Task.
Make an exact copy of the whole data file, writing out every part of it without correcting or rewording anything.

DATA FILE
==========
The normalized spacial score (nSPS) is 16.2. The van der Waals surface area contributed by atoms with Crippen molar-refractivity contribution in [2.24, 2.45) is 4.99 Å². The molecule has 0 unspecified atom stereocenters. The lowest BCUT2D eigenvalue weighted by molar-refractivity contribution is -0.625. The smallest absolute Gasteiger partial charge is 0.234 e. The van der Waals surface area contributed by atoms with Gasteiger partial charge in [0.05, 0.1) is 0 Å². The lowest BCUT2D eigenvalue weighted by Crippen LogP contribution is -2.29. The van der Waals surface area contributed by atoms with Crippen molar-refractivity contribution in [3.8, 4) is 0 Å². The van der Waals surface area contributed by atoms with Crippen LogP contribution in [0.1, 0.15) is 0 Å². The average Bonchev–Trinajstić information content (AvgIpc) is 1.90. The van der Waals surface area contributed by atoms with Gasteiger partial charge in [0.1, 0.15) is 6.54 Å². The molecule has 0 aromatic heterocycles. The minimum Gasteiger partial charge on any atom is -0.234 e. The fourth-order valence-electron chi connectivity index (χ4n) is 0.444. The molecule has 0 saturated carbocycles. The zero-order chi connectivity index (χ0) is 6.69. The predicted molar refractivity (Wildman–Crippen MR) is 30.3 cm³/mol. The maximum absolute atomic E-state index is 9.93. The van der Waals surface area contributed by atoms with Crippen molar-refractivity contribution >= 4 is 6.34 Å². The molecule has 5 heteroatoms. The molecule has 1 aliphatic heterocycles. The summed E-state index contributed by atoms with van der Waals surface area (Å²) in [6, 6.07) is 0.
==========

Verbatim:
The normalized spacial score (nSPS) is 16.2. The van der Waals surface area contributed by atoms with Crippen molar-refractivity contribution in [2.24, 2.45) is 4.99 Å². The molecule has 0 unspecified atom stereocenters. The lowest BCUT2D eigenvalue weighted by molar-refractivity contribution is -0.625. The smallest absolute Gasteiger partial charge is 0.234 e. The van der Waals surface area contributed by atoms with Gasteiger partial charge in [0.05, 0.1) is 0 Å². The lowest BCUT2D eigenvalue weighted by Crippen LogP contribution is -2.29. The van der Waals surface area contributed by atoms with Crippen molar-refractivity contribution in [3.8, 4) is 0 Å². The van der Waals surface area contributed by atoms with Crippen LogP contribution in [0.1, 0.15) is 0 Å². The average Bonchev–Trinajstić information content (AvgIpc) is 1.90. The van der Waals surface area contributed by atoms with Gasteiger partial charge in [0.1, 0.15) is 6.54 Å². The molecule has 0 aromatic heterocycles. The minimum Gasteiger partial charge on any atom is -0.234 e. The fourth-order valence-electron chi connectivity index (χ4n) is 0.444. The molecule has 0 saturated carbocycles. The zero-order chi connectivity index (χ0) is 6.69. The predicted molar refractivity (Wildman–Crippen MR) is 30.3 cm³/mol. The maximum absolute atomic E-state index is 9.93. The van der Waals surface area contributed by atoms with Crippen molar-refractivity contribution >= 4 is 6.34 Å². The molecule has 5 heteroatoms. The molecule has 1 aliphatic heterocycles. The summed E-state index contributed by atoms with van der Waals surface area (Å²) in [6, 6.07) is 0.